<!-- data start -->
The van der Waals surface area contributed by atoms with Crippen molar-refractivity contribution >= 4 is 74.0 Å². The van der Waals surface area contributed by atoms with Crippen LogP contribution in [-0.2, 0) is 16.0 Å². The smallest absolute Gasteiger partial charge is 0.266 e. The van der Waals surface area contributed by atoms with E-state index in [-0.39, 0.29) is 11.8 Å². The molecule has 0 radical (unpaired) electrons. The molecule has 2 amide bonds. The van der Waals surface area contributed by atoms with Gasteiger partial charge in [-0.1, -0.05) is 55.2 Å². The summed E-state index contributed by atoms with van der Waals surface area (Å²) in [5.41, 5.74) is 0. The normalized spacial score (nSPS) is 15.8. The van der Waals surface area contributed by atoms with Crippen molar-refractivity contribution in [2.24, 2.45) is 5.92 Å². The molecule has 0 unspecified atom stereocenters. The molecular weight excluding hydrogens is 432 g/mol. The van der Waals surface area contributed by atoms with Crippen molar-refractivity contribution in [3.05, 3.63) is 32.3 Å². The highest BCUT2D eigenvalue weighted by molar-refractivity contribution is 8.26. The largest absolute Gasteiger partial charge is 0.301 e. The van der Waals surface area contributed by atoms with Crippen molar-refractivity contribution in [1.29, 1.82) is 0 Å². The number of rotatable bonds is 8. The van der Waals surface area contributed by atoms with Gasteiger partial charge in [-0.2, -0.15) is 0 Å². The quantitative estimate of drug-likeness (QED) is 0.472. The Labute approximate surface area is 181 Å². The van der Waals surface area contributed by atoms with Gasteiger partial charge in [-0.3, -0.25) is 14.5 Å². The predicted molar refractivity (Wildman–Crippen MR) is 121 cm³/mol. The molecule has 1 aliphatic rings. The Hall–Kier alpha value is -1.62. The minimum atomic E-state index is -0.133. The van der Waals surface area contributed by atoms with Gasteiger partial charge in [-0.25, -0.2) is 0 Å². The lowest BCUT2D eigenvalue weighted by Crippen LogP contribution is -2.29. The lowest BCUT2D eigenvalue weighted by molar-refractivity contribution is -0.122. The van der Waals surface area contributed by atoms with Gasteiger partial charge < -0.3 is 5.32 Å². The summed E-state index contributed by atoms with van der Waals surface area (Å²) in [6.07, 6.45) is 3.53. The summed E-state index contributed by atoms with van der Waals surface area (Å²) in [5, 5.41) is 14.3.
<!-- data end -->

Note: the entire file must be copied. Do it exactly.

The van der Waals surface area contributed by atoms with Crippen molar-refractivity contribution >= 4 is 74.0 Å². The van der Waals surface area contributed by atoms with Crippen LogP contribution in [-0.2, 0) is 16.0 Å². The smallest absolute Gasteiger partial charge is 0.266 e. The van der Waals surface area contributed by atoms with E-state index in [-0.39, 0.29) is 11.8 Å². The molecule has 0 radical (unpaired) electrons. The molecule has 2 amide bonds. The van der Waals surface area contributed by atoms with Gasteiger partial charge in [-0.1, -0.05) is 55.2 Å². The summed E-state index contributed by atoms with van der Waals surface area (Å²) in [5.41, 5.74) is 0. The normalized spacial score (nSPS) is 15.8. The van der Waals surface area contributed by atoms with Crippen molar-refractivity contribution in [2.24, 2.45) is 5.92 Å². The molecule has 0 unspecified atom stereocenters. The molecular weight excluding hydrogens is 432 g/mol. The van der Waals surface area contributed by atoms with Crippen molar-refractivity contribution in [3.05, 3.63) is 32.3 Å². The highest BCUT2D eigenvalue weighted by molar-refractivity contribution is 8.26. The largest absolute Gasteiger partial charge is 0.301 e. The van der Waals surface area contributed by atoms with Crippen molar-refractivity contribution in [1.29, 1.82) is 0 Å². The number of rotatable bonds is 8. The van der Waals surface area contributed by atoms with Gasteiger partial charge in [-0.2, -0.15) is 0 Å². The quantitative estimate of drug-likeness (QED) is 0.472. The Labute approximate surface area is 181 Å². The van der Waals surface area contributed by atoms with Gasteiger partial charge in [-0.3, -0.25) is 14.5 Å². The predicted molar refractivity (Wildman–Crippen MR) is 121 cm³/mol. The molecule has 1 aliphatic rings. The Hall–Kier alpha value is -1.62. The minimum atomic E-state index is -0.133. The van der Waals surface area contributed by atoms with Gasteiger partial charge in [-0.25, -0.2) is 0 Å². The lowest BCUT2D eigenvalue weighted by Crippen LogP contribution is -2.29. The lowest BCUT2D eigenvalue weighted by molar-refractivity contribution is -0.122. The van der Waals surface area contributed by atoms with Gasteiger partial charge < -0.3 is 5.32 Å². The summed E-state index contributed by atoms with van der Waals surface area (Å²) in [6.07, 6.45) is 3.53. The summed E-state index contributed by atoms with van der Waals surface area (Å²) in [5, 5.41) is 14.3.